Professor Emerita of Ethnic Studies Melinda Micco

A beloved and instrumental figure in the Ethnic Studies Program, who taught at Mills from 1993 to 2018, Melinda Micco died on December 5, 2021, in Oakland.

When she began at Mills, she was the only Indigenous member of the faculty, but in short order, she single-handedly championed better representation for her community on campus. Micco advocated for the planting of Indigenous healing plants across campus, and she organized the inaugural dinner for Native students in 1997. She also partnered with the group now known as the Indigenous Women’s Alliance to revive the Mills College Pow Wow, a student-driven event that annually brings people to campus from around Northern California.

Her research specialized in the intersections between American Indian and African American histories; for example, she published “Blood and Money”: The Case of Seminole Freedmen and Seminole Indians in Oklahoma based on interviews she conducted with the Black Seminole community. As ethnic studies chair, she also helped initiate the integration of Latinx and African Diaspora studies in the department. Upon Micco’s retirement from Mills in 2018, the Alumnae of Color Committee of the AAMC honored her as a Phenomenal Woman of Color.

In her later work on violence against Indigenous women, Micco partnered with Esther Lucero ’08, MA/MPP ’10, to direct a short film titled Killing the 7th Generation: Reproductive Abuses Against Native Women. All of these accomplishments built upon a most impressive entrance into academia: she enrolled at UC Berkeley as a 39-year-old single mother, and she graduated with her bachelor’s, master’s, and doctorate within seven years. She is survived by two children and two grandchildren.


Hormoz Farhat, MA ’55

The renowned Iranian composer and violinist Hormoz Farhat, who earned an MA in composition at Mills in 1955, died on August 16, 2021, at his home in Rathmines, Ireland.

He was born in Tehran but came to the United States for his education, attending UCLA initially for his BA and later returning there to earn his PhD in musicology in 1965. Farhat began his academic career in the US as well, teaching at Cal State Long Beach and back at UCLA until 1969. At that point, he returned to his native country to take a position at the University of Tehran as professor and head of the music department. While there, he chaired the Music Council for the National Iranian Radio and Television Network, and played a pivotal role in the Shiraz Festival of Arts.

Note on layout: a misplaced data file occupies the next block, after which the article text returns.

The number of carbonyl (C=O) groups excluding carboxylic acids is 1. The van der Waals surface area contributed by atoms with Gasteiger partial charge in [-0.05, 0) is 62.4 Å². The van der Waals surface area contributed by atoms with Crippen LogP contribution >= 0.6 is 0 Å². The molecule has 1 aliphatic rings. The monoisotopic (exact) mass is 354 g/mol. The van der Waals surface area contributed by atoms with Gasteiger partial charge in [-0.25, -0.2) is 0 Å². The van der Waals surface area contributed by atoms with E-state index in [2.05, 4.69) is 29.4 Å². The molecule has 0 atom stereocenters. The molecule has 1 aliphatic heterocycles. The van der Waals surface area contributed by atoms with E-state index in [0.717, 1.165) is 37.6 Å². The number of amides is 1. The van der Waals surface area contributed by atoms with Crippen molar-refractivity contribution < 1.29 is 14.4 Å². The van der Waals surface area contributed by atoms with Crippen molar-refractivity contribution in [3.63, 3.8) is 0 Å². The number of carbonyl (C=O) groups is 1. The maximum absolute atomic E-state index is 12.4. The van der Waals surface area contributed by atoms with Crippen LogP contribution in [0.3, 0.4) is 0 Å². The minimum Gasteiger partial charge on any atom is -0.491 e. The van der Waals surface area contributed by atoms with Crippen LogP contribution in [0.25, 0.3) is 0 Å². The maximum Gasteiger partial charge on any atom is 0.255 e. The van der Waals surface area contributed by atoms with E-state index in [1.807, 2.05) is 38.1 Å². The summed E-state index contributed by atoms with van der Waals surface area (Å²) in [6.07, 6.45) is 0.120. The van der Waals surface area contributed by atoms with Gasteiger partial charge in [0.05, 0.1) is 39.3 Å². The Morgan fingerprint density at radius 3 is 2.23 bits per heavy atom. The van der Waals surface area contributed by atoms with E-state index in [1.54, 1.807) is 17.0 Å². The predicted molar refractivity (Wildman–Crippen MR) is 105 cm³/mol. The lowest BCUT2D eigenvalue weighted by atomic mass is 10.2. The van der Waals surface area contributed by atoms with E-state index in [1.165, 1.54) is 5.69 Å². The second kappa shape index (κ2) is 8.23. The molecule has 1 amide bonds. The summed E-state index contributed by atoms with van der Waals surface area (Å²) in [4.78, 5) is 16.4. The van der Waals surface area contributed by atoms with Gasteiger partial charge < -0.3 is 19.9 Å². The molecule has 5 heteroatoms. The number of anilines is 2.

In January 1978, at the dawn of the Iranian Revolution, Farhat reached out to John Blacking at Queen’s University Belfast, where Farhat had given a series of seminars on traditional Persian music several years earlier. Blacking invited him to Belfast with a temporary appointment, and Farhat later applied for a permanent position on the faculty at Trinity College Dublin in 1982. Farhat taught there until his retirement in 1995.

His many compositions included film scores and pieces that have been performed around the world, and he wrote several books, including The Dastgah Concept in Persian Music. Farhat returned to Iran in May 2018, for the first time in 39 years, to attend a ceremony organized by the Iranian Artists Forum in honor of his distinguished career.

He is survived by his wife and a son.


Professor Emerita of Studio Art Hung Liu 

(Frederic Larson)

The prolific, esteemed artist Hung Liu, who taught studio art at Mills from 1990 to 2013, died in Oakland on August 7.
 
Multiple exhibitions of her work were planned or underway at the time of her death, including at the de Young Museum in San Francisco and the National Portrait Gallery in Washington, DC. The striking portraits she painted elevated the experiences of the Chinese and Chinese American working class and immigrant populations, harkening back to her own time growing up in China during Mao’s rule, the Great Leap Forward, and the Cultural Revolution.